A book written by Medical School alumnus and faculty member Steven H. Miles, M.D., on the medical mistreatment of prisoners in U.S. military prisons continues to draw international attention.
Published last year by Random House, Oath Betrayed: Torture, Medical Complicity, and the War on Terror, on the role of medical professionals in the abuse and neglect of prisoners held in Iraq, Afghanistan, and Guantánamo Bay, was reviewed last fall by the New England Journal of Medicine, the Lancet, and the British Medical Journal.
“It is a shocking story, even for readers who think they have learned all they need to know from the media about torture in U.S. military prisons,” wrote reviewers in the October 12, 2006, issue of the New England Journal of Medicine.
Miles believes the book has had an impact on the medical and military communities that confront these issues. “Policies are getting stronger and more clearly articulated. But the U.S. medical community has still not come to grips with the need for accountability and an independent investigation of these abuses,” says Miles, a professor of medicine in the Medical School, a faculty member in the University’s Center for Bioethics, and a practicing physician.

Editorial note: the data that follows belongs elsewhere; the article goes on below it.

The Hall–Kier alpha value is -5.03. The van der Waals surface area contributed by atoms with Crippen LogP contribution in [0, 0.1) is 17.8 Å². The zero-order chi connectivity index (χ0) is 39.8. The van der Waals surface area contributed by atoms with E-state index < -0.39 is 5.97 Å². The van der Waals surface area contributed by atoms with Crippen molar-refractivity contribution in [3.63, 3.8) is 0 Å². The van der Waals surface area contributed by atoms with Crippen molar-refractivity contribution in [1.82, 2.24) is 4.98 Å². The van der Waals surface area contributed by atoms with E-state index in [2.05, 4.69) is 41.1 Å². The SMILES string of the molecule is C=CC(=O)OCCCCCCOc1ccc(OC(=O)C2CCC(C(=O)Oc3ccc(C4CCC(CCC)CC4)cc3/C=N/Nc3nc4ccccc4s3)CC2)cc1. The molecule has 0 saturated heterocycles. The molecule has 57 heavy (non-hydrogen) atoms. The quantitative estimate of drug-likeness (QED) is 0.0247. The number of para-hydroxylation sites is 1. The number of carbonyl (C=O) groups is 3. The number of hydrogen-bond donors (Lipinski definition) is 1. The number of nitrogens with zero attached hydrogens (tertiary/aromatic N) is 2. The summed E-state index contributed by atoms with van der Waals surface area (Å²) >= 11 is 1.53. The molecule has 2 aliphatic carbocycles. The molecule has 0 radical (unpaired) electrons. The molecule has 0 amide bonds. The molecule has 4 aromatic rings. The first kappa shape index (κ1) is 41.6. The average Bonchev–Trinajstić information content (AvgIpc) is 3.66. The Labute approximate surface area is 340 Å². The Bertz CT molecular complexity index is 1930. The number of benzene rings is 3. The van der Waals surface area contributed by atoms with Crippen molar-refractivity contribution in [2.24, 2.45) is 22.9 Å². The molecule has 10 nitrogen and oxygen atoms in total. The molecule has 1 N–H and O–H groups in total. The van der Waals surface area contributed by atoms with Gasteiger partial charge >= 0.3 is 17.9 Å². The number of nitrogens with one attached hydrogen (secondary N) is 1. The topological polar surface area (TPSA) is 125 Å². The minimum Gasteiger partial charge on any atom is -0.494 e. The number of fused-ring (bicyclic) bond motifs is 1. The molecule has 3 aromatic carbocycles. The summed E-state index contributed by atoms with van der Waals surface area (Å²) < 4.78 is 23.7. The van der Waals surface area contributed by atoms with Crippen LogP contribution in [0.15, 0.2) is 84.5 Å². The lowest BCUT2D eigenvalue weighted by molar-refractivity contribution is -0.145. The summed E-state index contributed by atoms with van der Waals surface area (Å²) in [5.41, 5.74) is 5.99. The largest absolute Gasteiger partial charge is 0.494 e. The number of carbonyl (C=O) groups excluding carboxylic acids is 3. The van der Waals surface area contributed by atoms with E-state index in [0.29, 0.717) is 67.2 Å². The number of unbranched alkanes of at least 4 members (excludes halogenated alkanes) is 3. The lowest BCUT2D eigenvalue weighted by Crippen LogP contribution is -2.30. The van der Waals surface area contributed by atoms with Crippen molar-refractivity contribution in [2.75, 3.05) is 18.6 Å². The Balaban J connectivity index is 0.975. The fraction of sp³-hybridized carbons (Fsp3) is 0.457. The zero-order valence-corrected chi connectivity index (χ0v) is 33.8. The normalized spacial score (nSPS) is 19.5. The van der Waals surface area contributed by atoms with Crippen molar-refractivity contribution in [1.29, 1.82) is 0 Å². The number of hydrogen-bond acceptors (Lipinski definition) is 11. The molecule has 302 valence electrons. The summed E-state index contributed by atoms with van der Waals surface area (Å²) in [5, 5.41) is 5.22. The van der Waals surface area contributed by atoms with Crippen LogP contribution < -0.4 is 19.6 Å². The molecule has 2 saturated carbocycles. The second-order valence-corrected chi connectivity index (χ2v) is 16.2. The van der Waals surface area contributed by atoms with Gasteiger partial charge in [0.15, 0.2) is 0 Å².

This is not Miles’s first venture in addressing human rights and medical ethics. The Class of 1976 alumnus has worked with the American Refugee Committee and the Minneapolis-based Center for Victims of Torture.